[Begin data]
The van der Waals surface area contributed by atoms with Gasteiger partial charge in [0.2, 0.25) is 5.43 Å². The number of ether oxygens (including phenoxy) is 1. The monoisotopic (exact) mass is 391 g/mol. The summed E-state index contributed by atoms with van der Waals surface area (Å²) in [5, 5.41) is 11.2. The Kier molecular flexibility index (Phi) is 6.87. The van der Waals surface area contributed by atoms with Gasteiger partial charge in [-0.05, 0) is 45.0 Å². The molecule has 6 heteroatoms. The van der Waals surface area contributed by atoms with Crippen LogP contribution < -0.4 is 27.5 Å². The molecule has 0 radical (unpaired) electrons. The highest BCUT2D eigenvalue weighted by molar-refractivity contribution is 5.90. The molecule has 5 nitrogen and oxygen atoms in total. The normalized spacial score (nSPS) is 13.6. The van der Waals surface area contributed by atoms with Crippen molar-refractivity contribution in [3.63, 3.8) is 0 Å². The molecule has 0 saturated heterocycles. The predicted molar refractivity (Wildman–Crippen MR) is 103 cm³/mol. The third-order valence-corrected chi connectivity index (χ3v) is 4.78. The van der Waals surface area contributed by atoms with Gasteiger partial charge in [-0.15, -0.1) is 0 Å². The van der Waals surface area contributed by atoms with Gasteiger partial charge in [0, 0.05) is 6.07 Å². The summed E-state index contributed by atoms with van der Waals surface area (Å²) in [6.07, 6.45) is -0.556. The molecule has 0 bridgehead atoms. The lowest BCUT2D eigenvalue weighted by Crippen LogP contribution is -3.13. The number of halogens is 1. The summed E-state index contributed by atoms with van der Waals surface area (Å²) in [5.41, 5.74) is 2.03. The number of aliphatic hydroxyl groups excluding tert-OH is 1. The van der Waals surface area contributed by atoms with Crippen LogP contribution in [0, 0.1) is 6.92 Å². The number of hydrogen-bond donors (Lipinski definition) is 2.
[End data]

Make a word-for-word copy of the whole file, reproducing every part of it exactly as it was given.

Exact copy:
The van der Waals surface area contributed by atoms with Gasteiger partial charge in [0.2, 0.25) is 5.43 Å². The number of ether oxygens (including phenoxy) is 1. The monoisotopic (exact) mass is 391 g/mol. The summed E-state index contributed by atoms with van der Waals surface area (Å²) in [5, 5.41) is 11.2. The Kier molecular flexibility index (Phi) is 6.87. The van der Waals surface area contributed by atoms with Gasteiger partial charge in [-0.05, 0) is 45.0 Å². The molecule has 6 heteroatoms. The van der Waals surface area contributed by atoms with Crippen LogP contribution < -0.4 is 27.5 Å². The molecule has 0 radical (unpaired) electrons. The highest BCUT2D eigenvalue weighted by molar-refractivity contribution is 5.90. The molecule has 5 nitrogen and oxygen atoms in total. The normalized spacial score (nSPS) is 13.6. The van der Waals surface area contributed by atoms with Crippen molar-refractivity contribution in [3.63, 3.8) is 0 Å². The molecule has 0 saturated heterocycles. The predicted molar refractivity (Wildman–Crippen MR) is 103 cm³/mol. The third-order valence-corrected chi connectivity index (χ3v) is 4.78. The van der Waals surface area contributed by atoms with Gasteiger partial charge in [-0.15, -0.1) is 0 Å². The van der Waals surface area contributed by atoms with Gasteiger partial charge in [0, 0.05) is 6.07 Å². The summed E-state index contributed by atoms with van der Waals surface area (Å²) in [6.07, 6.45) is -0.556. The molecule has 0 bridgehead atoms. The lowest BCUT2D eigenvalue weighted by Crippen LogP contribution is -3.13. The number of halogens is 1. The summed E-state index contributed by atoms with van der Waals surface area (Å²) in [5.41, 5.74) is 2.03. The number of aliphatic hydroxyl groups excluding tert-OH is 1. The van der Waals surface area contributed by atoms with Crippen LogP contribution in [0, 0.1) is 6.92 Å². The number of hydrogen-bond donors (Lipinski definition) is 2.